On the Appalachian Trail
Eighty-four-year-old Hazel Miracle sat in her armchair, talking with us as she expertly cored, peeled and quartered enough Black Ben Davis apples to fill a five-gallon bucket. "They aren't much to look at," Miracle observed in her deep eastern Kentucky drawl, and she was right; they were as tiny as golf balls, with olive green skin darkened by powdery black patches. But when she offered us a handful of last year's harvest, the leathery chunks were the richest apples we had ever tasted: tart, sweet and bursting with concentrated flavor. Once the bucket was full of apples, she would dehydrate them, and they would supply the filling for a year's worth of the fried apple pies she had been turning out for most of her life. (Sadly, this was her last batch; she died a few months later.)
Let those dried Black Ben Davises stand as a warning to anyone who would write off this lean, mountainous corner of eastern Kentucky. Everything Hazel Miracle grew on her 14 acres near the Cumberland Gap National Historical Park found its way into her kitchen or into the workshop of her son, James, who chisels bowls from yellow poplars and sycamores felled just a few yards from his workbench. Wildflower honey flows from a hive behind the house, and a plot between apple trees is polka-dotted with teardrop tomatoes. In the Miracles' hands, such humble raw materials become objects of elegance and dignity.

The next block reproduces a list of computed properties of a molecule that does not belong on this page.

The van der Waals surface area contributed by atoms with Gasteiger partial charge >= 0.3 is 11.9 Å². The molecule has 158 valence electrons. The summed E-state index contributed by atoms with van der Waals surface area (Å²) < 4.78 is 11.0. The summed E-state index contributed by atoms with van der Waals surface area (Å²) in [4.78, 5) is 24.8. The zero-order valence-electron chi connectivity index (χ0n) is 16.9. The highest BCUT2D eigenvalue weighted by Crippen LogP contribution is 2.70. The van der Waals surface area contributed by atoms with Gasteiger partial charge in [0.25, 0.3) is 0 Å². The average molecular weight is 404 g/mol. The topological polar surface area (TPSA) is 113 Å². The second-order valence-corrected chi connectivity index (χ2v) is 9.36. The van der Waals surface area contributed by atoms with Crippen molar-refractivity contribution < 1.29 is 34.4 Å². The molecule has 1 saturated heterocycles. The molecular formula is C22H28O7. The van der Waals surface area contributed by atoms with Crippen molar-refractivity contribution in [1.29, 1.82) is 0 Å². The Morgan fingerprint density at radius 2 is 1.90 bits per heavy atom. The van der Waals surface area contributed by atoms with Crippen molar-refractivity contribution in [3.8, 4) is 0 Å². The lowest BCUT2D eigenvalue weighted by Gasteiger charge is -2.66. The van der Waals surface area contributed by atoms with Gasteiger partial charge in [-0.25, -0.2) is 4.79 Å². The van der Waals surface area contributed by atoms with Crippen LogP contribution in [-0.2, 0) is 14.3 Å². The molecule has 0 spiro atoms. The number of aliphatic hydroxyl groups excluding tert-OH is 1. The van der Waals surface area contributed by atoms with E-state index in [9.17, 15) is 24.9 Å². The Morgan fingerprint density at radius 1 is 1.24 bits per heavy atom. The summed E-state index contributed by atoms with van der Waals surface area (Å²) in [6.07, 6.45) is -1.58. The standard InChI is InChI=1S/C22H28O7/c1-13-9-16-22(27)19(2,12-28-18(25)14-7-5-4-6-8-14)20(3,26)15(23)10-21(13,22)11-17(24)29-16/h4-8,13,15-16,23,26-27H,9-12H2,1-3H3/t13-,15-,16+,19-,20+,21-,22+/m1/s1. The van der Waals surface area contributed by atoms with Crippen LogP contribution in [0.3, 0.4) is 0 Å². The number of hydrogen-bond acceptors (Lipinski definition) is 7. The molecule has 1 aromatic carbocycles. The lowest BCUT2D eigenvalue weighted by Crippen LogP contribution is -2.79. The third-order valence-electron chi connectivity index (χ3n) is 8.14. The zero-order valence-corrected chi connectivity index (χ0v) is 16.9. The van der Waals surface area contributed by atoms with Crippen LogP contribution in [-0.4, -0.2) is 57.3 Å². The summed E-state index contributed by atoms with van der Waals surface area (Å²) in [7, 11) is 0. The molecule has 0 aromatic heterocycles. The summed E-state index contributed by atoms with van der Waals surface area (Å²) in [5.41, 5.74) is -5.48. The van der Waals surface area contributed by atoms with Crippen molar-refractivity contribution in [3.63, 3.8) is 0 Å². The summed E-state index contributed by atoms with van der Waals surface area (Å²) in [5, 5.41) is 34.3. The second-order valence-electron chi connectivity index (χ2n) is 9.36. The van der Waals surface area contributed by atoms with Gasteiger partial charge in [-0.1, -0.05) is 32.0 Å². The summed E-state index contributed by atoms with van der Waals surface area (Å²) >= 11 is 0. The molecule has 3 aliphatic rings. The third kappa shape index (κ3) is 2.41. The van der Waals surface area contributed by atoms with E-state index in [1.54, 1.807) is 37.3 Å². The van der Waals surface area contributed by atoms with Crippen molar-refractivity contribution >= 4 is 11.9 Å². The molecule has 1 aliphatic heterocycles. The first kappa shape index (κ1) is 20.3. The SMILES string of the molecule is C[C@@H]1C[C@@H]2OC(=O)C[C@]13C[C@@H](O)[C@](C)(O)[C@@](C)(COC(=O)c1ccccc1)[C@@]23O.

We'd traveled from New York to Appalachian Kentucky against the advice of travelers who knew the place and assured us that this easternmost, mountainous end of the state, just over the western borders of Virginia and West Virginia, was strictly for backpackers. Mint-julep Kentucky, they said, with its immaculate, post-fenced Thoroughbred farms and its bluegrass, was more our speed. But we had a hunch, bred of years tasting great food in places where resources are slim and hard-won, that we might unearth a few exceptional dishes here, and the possibility that they might be both unsung and served without fanfare only made the quest more alluring.
And there was a further quest: the elusive pawpaw. America's largest native fruit, the "custard apple"--which, as every toddler knows, occupies the patch "way down yonder"--once kept Lewis and Clark's hungry band from perishing. It thrives in eastern Kentucky. But who's ever seen a pawpaw? Researching the eggplant-shaped fruit on the Internet before we left, we had turned up a lone photo. So we downloaded this mug shot and, after landing in Cincinnati, pasted it on the dashboard of the pickup truck we were renting. Then we set off, heading southeast on Route 8, the narrow, leafy road that traces the Ohio River, through dusty gypsum mines and tobacco fields.